May 21, 2022
Daily Briefing — May 21, 2022: It’s always Sun-ny in Uncasville
But it’s Storming in L.A.
Happy Saturday! Welcome to The Next’s Daily Briefing, featuring the W and NCAA roundups, the daily Watch List and Yesterday’s Recap. It’s Day 13 of the WNBA season, a number just spooky enough for a nationally televised matchup between the Phoenix Mercury and Las Vegas Aces. Last night, the weather went awry: The Sun beat down on the Fever and handed Indiana its third straight loss, while the Seattle Storm rained out the Los Angeles Sparks for the latter’s fourth straight loss, and the year of Ezi “Cheat Code” Magbegor continues full speed ahead. Finally, in Atlanta, the Dream folded to the Mystics in the final minute of a real, genuine nail-biter.
But first, read…
- Our Matthew Walter digs into the long and winding career of longtime Las Vegas Aces head coach Bill Laimbeer and his impact on the franchise.
- The New Haven Register’s Maggie Vanoni analyzes the NCAA transfer portal and its effects on today’s women’s college basketball scene.
- ESPN’s Ramona Shelburne profiles Candace Parker and her experience of having a second child and winning her second WNBA title.
- Jordin Canada reflects on returning home to L.A. for The Players’ Tribune, told in a series of photos taken by Clara Mokri.
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- Chicago: Activated small forward Kahleah Copper, who returned from overseas (Spain). Released Tina Krajišnik from a hardship contract.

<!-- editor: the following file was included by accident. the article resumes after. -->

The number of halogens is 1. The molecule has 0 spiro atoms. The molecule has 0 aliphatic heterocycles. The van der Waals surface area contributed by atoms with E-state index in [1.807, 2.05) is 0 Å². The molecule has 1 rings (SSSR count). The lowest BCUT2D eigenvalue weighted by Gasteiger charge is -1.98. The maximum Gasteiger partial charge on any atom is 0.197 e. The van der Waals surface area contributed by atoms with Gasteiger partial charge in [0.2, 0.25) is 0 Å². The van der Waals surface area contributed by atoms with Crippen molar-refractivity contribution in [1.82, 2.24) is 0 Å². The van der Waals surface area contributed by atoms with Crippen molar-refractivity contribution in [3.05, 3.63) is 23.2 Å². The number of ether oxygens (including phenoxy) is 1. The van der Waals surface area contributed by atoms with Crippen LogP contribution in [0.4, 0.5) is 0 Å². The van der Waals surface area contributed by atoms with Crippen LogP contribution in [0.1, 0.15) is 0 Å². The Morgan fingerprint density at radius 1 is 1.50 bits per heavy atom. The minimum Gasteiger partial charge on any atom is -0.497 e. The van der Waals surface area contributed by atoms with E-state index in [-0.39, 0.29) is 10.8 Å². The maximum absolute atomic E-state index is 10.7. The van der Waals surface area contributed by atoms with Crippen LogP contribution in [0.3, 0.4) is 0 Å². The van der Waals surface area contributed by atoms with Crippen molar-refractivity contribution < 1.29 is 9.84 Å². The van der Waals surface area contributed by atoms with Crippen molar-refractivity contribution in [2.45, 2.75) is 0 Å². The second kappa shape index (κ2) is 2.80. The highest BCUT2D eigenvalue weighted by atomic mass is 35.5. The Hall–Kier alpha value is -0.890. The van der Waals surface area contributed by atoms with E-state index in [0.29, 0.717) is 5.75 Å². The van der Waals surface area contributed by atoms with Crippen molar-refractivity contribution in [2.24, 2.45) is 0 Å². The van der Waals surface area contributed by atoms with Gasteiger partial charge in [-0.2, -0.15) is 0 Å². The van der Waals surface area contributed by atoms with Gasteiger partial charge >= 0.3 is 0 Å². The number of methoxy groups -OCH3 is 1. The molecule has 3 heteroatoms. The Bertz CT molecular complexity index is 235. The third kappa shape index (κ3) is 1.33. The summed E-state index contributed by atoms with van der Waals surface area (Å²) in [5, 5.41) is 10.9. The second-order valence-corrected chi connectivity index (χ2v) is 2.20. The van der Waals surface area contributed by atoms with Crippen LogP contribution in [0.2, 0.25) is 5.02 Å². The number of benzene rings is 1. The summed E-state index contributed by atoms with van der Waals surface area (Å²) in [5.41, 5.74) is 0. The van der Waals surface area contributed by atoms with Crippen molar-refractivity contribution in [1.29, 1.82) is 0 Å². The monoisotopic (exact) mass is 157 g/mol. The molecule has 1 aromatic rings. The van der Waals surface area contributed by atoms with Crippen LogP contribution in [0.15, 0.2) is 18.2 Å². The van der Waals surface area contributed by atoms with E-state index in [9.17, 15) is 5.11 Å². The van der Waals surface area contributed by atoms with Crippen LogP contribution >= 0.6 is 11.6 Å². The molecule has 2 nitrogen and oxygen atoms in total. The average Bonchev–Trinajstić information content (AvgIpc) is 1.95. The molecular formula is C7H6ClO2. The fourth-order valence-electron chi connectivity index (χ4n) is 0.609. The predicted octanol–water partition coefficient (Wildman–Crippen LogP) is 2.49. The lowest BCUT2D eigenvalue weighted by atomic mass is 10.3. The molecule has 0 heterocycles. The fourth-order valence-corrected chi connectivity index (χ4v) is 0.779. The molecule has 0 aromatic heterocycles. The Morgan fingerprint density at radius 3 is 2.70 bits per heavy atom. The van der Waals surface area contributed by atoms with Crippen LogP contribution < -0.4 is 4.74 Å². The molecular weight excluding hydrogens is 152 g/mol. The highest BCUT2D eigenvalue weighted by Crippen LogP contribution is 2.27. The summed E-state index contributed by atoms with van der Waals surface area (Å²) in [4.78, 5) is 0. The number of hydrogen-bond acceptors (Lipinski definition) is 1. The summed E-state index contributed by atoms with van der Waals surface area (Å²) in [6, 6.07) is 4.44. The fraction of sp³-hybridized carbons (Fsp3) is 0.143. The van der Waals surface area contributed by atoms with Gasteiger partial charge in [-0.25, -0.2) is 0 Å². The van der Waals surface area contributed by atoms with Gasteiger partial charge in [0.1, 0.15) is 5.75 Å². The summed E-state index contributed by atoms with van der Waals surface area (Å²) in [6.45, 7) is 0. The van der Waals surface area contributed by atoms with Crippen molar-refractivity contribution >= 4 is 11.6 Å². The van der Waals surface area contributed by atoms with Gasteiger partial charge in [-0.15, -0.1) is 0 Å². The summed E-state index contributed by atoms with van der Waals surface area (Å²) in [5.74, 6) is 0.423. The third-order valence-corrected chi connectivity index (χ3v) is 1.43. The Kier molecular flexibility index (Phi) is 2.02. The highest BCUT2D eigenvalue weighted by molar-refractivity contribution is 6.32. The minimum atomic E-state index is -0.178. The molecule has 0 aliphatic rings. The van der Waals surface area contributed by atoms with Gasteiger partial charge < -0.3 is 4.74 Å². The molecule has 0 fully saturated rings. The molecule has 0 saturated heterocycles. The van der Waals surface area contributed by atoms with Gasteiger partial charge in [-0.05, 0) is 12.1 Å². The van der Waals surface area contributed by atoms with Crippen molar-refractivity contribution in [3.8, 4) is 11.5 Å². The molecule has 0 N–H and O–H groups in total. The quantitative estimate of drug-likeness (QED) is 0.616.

- Indiana: Activated point guard Bria Hartley, who returned from overseas (Turkey).
Out of the portal:
- Sonya Morris: The off-ball guard out of DePaul committed to Texas.
- Emma and Sophia Nolan: The power and small forwards, respectively, out of St. John’s committed to Loyalo Chicago (yes, they’re twins).
(All times in Eastern, Game of the Day in bold)
Phoenix @ Las Vegas, 3 p.m., ABC (Local: TSN; Radio: ESPN LV, AM 1100 and FM 100.9)
Lynx @ Wings, 8 p.m., League Pass (Local: Bally Sports Southwest, Bally Sports North)
Friday, May 20 recap
Connecticut beat Indiana, 94–85. Eager to end their losing streak, the Fever took an early lead and managed to pull ahead by six points in the mid-second quarter. The Sun were never far behind, however, as the teams remained within two possessions of each other and traded leads eight times in the first half. By the mid-third, however, Indiana’s fast-paced full-court offense began to run out of steam and the limitations of their perimeter and transition defense became more obvious. Connecticut was quick to overwhelm the Fever on both ends of the court, spurred by a pair of three-point plays from shooting guard Natisha Hiedeman. While Connecticut cashed in 11 3-pointers and went to the line 29 times (72.4% FT), Indiana only managed six makes from beyond the arc and 13 free throw attempts (84.6% FT).
For the Sun, center Jonquel Jones led the way with 19 points (2–3 3pt) and eight rebounds (four offensive), on three turnovers and three fouls. Together with power forward Alyssa Thomas, who logged 17 points (7–11 FT), seven rebounds and three steals along with five fouls, the Sun frontcourt was formidable. Six players made their way into double figures for Connecticut, including small forward DeWanna Bonner, who was perfect from the 3-point line on her way to 18 points (4–4 3pt) and four assists in her first home game of the season. Hiedeman provided extra momentum off the bench, with 10 points, four steals and just one foul in 23 minutes.
Fever point guard Kelsey Mitchell led all scorers with 23 points on 9-for-13 shooting from the field (2–5 3pt, 3–4 FT). Shooting guard Victoria Vivians played alongside Mitchell for nearly the full 40 minutes, putting up 15 points on 6-for-12 shooting. Power forward Emily Engstler and center Queen Egbo fouled out for the first time in their careers, while point guard Destanni Henderson and small forward Alanna Smith led the Fever bench with nine and seven points, respectively.